Despite their demonstration of the “Logan“/Tegra 5 SoC two weeks prior to the earnings release, claiming the SoC is now sampling to partners, and boasting comparable visual quality against the GeForce GTX Titan while having way better energy efficiency, the worrying sign would be the suggested news about “Logan“/Tegra 5 getting into an 7-inch NVIDIA-branded tablet. Like Tegra 4’s introduction, there was a telling lack of third-party devices.

Any vendor that puts out a white box device is instantly competing against their OEM base, and given the massive competitive advantages the silicon vendor has, it essentially means no serious OEM will buy the chips. No chipmaker would put out a reference design like Nvidia did with Tegra 4 and soon Logan/Tegra 5 if there were any actual customers for the product lined up. We also remain skeptical about the power draw of this 28 nm little processor, until the concerns for a cherry-pick sample being used for the demo session have passed into market available chips to test.

The ugly: Questions dodging, shock of Apple yet to set in

But wait, there is more on the table during the conference call. What about the projections on NVIDIA Shield sales?

“SHIELD is doing great. The early reviews are fantastic.” — Jen-Hsun Huang on NVIDIA Shield

“Sales have been great. Everything that we shipped so far has sold out and – but we’re just starting to ramp production, we’ve shipped out to our partners only several thousand units, and so it’s still quite early to tell. But we’re expecting to do quite well with SHIELD.” — Jen-Hsun Huang on NVIDIA Shield sales

“I think that SHIELD is just hard to say. We didn’t – we had high expectations from a personal level but we didn’t set high expectations from a financial level. We think it’s just a really special and quite a distinguished product.” — Jen-Hsun Huang on NVIDIA Shield projections

The above quotes were all from Jen-Hsun Huang when asked by analysts on the projections of NVIDIA Shield at different point of the conference call, none of which contains an answer to the actual questions asked by the analysts. The only thing we know is that Nvidia did ship, not necessarily sell, a few thousand units when they originally projected a volume of 10,000 units. NVIDIA claims they are ramping up the entertainment device. [Author’s note: notice their downplaying the word “console”, compared to the wording used before the launch, and then go on to praise Shield as an open platform and the cross-platform compatibility between different Android device form factors]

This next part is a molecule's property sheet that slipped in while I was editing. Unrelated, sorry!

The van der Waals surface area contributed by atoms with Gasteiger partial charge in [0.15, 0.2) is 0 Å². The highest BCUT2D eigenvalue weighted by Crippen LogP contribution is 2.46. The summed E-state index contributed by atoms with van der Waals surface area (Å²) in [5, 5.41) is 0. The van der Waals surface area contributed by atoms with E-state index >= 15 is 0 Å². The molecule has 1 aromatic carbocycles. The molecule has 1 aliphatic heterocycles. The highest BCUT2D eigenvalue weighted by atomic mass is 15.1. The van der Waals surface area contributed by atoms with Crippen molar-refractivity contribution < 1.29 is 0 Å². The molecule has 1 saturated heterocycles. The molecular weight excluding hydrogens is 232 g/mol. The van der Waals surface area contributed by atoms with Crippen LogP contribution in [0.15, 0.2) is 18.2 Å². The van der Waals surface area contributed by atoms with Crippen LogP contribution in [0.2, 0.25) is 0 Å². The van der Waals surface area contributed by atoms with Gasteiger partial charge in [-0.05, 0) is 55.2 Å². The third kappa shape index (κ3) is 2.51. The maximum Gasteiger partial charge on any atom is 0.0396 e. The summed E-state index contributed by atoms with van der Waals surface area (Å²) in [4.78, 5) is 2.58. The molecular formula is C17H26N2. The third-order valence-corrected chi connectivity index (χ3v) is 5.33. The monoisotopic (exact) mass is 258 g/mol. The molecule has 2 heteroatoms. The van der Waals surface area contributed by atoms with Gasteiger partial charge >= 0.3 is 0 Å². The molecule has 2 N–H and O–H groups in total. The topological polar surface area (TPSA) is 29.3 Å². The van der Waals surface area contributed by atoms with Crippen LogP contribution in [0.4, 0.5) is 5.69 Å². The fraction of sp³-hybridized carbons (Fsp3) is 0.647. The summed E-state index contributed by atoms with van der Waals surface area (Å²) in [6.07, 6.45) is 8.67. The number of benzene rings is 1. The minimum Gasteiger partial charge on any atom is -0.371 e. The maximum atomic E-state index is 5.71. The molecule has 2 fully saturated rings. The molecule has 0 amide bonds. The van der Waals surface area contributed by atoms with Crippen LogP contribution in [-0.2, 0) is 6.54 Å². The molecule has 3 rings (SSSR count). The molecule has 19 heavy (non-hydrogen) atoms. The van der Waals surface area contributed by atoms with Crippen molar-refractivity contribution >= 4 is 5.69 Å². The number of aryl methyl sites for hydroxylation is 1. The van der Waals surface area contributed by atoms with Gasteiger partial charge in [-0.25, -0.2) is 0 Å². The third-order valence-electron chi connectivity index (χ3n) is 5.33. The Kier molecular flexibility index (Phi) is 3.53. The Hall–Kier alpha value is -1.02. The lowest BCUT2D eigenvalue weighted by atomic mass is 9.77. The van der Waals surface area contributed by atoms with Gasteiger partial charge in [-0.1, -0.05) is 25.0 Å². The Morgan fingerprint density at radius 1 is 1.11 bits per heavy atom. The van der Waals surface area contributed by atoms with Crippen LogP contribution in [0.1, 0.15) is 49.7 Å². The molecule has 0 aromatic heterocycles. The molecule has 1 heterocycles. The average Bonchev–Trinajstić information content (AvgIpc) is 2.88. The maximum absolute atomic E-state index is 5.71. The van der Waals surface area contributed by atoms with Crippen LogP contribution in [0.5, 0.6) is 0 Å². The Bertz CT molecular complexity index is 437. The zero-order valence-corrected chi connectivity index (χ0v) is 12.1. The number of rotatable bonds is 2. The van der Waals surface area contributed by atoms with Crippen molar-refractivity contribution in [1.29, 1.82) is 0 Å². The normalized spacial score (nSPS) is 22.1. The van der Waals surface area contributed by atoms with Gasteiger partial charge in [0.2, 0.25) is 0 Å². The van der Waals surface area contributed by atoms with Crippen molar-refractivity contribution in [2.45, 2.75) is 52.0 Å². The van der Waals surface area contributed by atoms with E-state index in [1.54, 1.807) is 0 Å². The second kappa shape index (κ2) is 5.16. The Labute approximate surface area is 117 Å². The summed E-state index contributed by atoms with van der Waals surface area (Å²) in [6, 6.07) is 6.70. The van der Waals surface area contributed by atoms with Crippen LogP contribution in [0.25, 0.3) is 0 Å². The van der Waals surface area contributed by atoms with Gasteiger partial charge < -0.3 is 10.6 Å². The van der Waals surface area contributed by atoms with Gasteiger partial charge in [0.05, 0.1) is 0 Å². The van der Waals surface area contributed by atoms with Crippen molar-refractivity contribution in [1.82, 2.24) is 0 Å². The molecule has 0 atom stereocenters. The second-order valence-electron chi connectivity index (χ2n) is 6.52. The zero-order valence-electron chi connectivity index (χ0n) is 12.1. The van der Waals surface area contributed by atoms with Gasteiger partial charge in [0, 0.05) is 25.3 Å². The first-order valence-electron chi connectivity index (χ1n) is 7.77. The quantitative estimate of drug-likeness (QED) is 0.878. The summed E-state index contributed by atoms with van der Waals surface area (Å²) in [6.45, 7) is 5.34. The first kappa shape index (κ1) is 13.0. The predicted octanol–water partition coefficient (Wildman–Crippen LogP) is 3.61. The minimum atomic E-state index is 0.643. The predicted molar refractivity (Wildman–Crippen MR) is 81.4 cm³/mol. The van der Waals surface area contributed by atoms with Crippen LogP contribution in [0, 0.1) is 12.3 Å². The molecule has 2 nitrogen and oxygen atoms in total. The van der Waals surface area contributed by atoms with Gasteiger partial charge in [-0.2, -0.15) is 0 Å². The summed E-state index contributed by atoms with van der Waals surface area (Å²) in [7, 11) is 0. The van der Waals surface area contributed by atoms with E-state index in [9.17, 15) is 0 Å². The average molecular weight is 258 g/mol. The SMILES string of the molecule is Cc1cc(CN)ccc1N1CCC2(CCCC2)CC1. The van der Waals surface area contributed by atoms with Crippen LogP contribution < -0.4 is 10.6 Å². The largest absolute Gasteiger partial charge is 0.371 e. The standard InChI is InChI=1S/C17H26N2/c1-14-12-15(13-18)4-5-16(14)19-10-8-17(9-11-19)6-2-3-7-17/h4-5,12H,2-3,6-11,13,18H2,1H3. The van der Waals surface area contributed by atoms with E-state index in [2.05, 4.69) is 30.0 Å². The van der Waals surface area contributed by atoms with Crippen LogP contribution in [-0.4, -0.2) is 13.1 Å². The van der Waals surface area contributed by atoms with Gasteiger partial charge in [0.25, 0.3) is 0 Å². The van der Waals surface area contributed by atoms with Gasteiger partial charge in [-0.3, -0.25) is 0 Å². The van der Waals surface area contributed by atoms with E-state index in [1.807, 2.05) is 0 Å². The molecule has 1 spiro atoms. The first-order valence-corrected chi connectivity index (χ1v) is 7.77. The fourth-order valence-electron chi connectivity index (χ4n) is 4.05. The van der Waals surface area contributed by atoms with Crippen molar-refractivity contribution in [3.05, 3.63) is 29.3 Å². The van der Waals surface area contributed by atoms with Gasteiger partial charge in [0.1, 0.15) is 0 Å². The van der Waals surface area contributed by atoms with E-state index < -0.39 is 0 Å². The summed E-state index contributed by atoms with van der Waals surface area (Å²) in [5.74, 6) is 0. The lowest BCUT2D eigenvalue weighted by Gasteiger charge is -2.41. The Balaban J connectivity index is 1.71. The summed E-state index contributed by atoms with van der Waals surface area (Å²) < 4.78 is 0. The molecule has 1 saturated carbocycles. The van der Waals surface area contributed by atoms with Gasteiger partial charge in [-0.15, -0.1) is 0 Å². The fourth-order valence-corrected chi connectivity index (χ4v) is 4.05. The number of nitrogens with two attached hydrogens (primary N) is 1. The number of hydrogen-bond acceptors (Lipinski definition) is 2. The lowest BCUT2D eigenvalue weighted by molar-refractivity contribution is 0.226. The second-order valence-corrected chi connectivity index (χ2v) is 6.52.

In light of the 3.6% sequential decrease in notebook GeForce revenue, how about the shock setting in with the next Apple MacBook Pro getting a special “Haswell” in it and no discrete GPU? When asked about notebook growth, here’s what Jen-Hsun had to say.

“We’re not expecting much growth from notebook.” — Jen-Hsun Huang on notebook products

“But you know that we’re not really in the mainstream PC market, we’re really in the specialty PC market whether it’s gaming PC or workstation PCs or high performance computing PCs or premium consumer PCs or PCs that are used for video editing and digital content creation, that’s primarily our target. The notebook part of it of course, the consumer part of it is not vibrant and we’re not expecting it to – in our guidance we’re not expecting the growth… …our growth from GPU is primarily attributed to gaming, to workstations, to Quadro, workstation GPU and the Tesla GPU.” — Jen-Hsun Huang on notebook outlook with Intel “Haswell

Dodge! Further, when asked on projections on whether or not Tegra 4 sales will ramp to equal or greater than Tegra 3 and GeForce OEM segment performance, these two questions were also dodged as well without any direct or indirect answers given.

Conclusion: Yawn!

Finishing the conference call, there are quite a bit of unanswered questions and quite a lot of assurances about the potential performance of Tegra during the next quarter or two. The Tegra 4i and “Logan“/Tegra 5 pull in seems to be only a plus, this quarter was an anomaly, and the future is only bright for Tegra, NVIDIA Shield, and the NVIDIA GRID system. The rest is consisted of question-dodging, downplaying game consoles and nothing else, seriously. *Yawns* S|A

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Leo Yim

Author at SemiAccurate
Leo Yim is our correspondent from the far flung reaches of East Asia. Fluent in Mandarin, Cantonese and English he'd rather be talking about computers no matter what language. A true detail man he dreams of building gaming rigs from workstation class parts.